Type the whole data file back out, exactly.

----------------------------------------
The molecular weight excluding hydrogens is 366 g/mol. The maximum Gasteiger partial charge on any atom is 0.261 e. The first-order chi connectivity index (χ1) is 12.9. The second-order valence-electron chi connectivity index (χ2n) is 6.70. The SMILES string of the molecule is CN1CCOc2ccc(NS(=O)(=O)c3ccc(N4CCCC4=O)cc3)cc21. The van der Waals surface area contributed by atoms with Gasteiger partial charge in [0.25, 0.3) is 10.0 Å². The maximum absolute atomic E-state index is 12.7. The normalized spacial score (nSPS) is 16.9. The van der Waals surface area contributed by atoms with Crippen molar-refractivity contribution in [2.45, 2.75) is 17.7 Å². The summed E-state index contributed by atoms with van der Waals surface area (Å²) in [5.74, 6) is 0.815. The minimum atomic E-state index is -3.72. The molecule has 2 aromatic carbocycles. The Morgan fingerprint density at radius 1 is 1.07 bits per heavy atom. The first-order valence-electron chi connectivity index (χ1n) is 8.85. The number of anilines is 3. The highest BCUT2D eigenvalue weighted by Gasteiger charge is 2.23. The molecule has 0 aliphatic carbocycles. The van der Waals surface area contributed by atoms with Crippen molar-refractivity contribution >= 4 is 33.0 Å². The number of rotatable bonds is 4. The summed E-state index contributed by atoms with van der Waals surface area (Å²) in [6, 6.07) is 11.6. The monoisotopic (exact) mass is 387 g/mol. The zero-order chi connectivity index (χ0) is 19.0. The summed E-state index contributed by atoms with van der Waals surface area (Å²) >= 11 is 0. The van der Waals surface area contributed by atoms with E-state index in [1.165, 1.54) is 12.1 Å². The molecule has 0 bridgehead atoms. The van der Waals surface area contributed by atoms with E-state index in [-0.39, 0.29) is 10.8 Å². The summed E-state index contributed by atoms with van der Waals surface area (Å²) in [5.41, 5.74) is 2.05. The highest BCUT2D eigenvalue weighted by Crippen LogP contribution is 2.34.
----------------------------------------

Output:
The molecular weight excluding hydrogens is 366 g/mol. The maximum Gasteiger partial charge on any atom is 0.261 e. The first-order chi connectivity index (χ1) is 12.9. The second-order valence-electron chi connectivity index (χ2n) is 6.70. The SMILES string of the molecule is CN1CCOc2ccc(NS(=O)(=O)c3ccc(N4CCCC4=O)cc3)cc21. The van der Waals surface area contributed by atoms with Gasteiger partial charge in [0.25, 0.3) is 10.0 Å². The maximum absolute atomic E-state index is 12.7. The normalized spacial score (nSPS) is 16.9. The van der Waals surface area contributed by atoms with Crippen molar-refractivity contribution in [2.45, 2.75) is 17.7 Å². The summed E-state index contributed by atoms with van der Waals surface area (Å²) in [5.74, 6) is 0.815. The minimum atomic E-state index is -3.72. The molecule has 2 aromatic carbocycles. The Morgan fingerprint density at radius 1 is 1.07 bits per heavy atom. The first-order valence-electron chi connectivity index (χ1n) is 8.85. The number of anilines is 3. The highest BCUT2D eigenvalue weighted by Gasteiger charge is 2.23. The molecule has 0 aliphatic carbocycles. The van der Waals surface area contributed by atoms with Crippen molar-refractivity contribution >= 4 is 33.0 Å². The number of rotatable bonds is 4. The summed E-state index contributed by atoms with van der Waals surface area (Å²) in [6, 6.07) is 11.6. The monoisotopic (exact) mass is 387 g/mol. The zero-order chi connectivity index (χ0) is 19.0. The summed E-state index contributed by atoms with van der Waals surface area (Å²) >= 11 is 0. The van der Waals surface area contributed by atoms with E-state index in [1.165, 1.54) is 12.1 Å². The molecule has 0 bridgehead atoms. The van der Waals surface area contributed by atoms with E-state index in [-0.39, 0.29) is 10.8 Å². The summed E-state index contributed by atoms with van der Waals surface area (Å²) in [5.41, 5.74) is 2.05. The highest BCUT2D eigenvalue weighted by Crippen LogP contribution is 2.34.